British study accepts Gulf War Syndrome

London (17 November 2004) RHC-- A new British inquiry confirms that the Gulf War Syndrome is genuine, and London must now accept that it afflicts thousands of veterans of the 1991 war against Iraq.

In its final report, the inquiry, headed by the Lord Lloyd of Berwick, said the Ministry of Defense should set up a special fund to compensate British veterans who have suffered from ill health as a result of their military service in Iraq nearly 15 years ago.

About 6000 British veterans of the conflict are believed to be suffering from Gulf War Syndrome -- which involves a range of illnesses including cancers, motor neurone disease, chronic fatigue, skin rashes, traumatic stress and aching joints.

Lloyd's report said illnesses suffered by veterans were the result of a combination of causes, including multiple injections of vaccines, the use of organophosphate pesticides to spray tents, low-level exposure to nerve gas and the inhalation of depleted uranium dust.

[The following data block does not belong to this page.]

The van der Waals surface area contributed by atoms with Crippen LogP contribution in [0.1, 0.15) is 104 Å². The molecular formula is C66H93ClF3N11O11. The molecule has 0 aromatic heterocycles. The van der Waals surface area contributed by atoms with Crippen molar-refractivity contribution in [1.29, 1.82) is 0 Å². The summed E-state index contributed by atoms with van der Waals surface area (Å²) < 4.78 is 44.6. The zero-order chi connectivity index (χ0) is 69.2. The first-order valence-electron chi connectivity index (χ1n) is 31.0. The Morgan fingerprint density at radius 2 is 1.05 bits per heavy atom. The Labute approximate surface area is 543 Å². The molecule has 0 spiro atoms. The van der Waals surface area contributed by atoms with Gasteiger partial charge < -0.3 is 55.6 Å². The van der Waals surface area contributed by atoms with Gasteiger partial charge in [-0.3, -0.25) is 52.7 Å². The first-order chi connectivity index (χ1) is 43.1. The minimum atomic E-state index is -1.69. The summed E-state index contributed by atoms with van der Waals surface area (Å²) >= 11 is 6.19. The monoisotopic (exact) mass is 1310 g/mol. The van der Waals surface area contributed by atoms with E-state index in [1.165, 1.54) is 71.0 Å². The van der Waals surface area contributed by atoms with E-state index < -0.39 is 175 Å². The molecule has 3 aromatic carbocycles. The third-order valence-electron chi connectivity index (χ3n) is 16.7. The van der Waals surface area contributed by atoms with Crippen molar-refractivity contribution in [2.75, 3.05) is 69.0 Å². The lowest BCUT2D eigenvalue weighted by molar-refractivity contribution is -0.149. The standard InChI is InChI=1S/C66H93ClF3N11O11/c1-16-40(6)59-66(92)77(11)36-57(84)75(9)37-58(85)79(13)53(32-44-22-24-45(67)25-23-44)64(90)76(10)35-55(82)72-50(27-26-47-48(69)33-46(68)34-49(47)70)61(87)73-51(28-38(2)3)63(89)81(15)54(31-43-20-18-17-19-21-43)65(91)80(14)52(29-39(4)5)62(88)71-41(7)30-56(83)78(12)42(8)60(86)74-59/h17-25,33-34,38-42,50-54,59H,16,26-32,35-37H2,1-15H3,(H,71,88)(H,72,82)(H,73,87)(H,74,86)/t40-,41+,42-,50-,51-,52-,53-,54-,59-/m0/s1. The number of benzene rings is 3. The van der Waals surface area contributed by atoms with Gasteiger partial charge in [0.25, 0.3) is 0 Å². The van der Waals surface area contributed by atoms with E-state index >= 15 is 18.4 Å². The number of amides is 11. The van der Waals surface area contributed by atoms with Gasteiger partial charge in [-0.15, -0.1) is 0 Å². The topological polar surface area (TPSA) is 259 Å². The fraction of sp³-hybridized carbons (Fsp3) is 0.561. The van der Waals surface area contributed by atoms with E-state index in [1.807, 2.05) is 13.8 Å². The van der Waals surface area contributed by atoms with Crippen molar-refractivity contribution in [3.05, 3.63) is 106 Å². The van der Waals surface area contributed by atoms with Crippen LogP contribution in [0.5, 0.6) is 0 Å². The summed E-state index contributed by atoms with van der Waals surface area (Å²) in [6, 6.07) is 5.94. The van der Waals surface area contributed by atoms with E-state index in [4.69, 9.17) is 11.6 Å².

According to the new report, only a "small proportion" of those who have become ill could have been suffering from post-traumatic stress. "The most likely explanation may be a combination of more than one cause against a background of stress, since at least some of the causes are thought to have a potential effect on each other." The report concluded that "all these causes are directly related to the veterans' service in the Gulf, in what was on any view a very toxic environment."

While acknowledging that more research is needed, the inquiry said that was no reason for the government not to accept -- after years of official doubt -- that the illnesses were a result of service in the Gulf. "Since the Gulf veterans were twice as likely to become ill as if they had stayed in the UK, the Government ought now, in fairness, and not before time, to accept that the illnesses of those who were deployed to the Gulf were caused by their deployment."

The report noted that the illnesses and symptoms are definitely a syndrome and that there is every reason to call it by its proper name: the Gulf War Syndrome.

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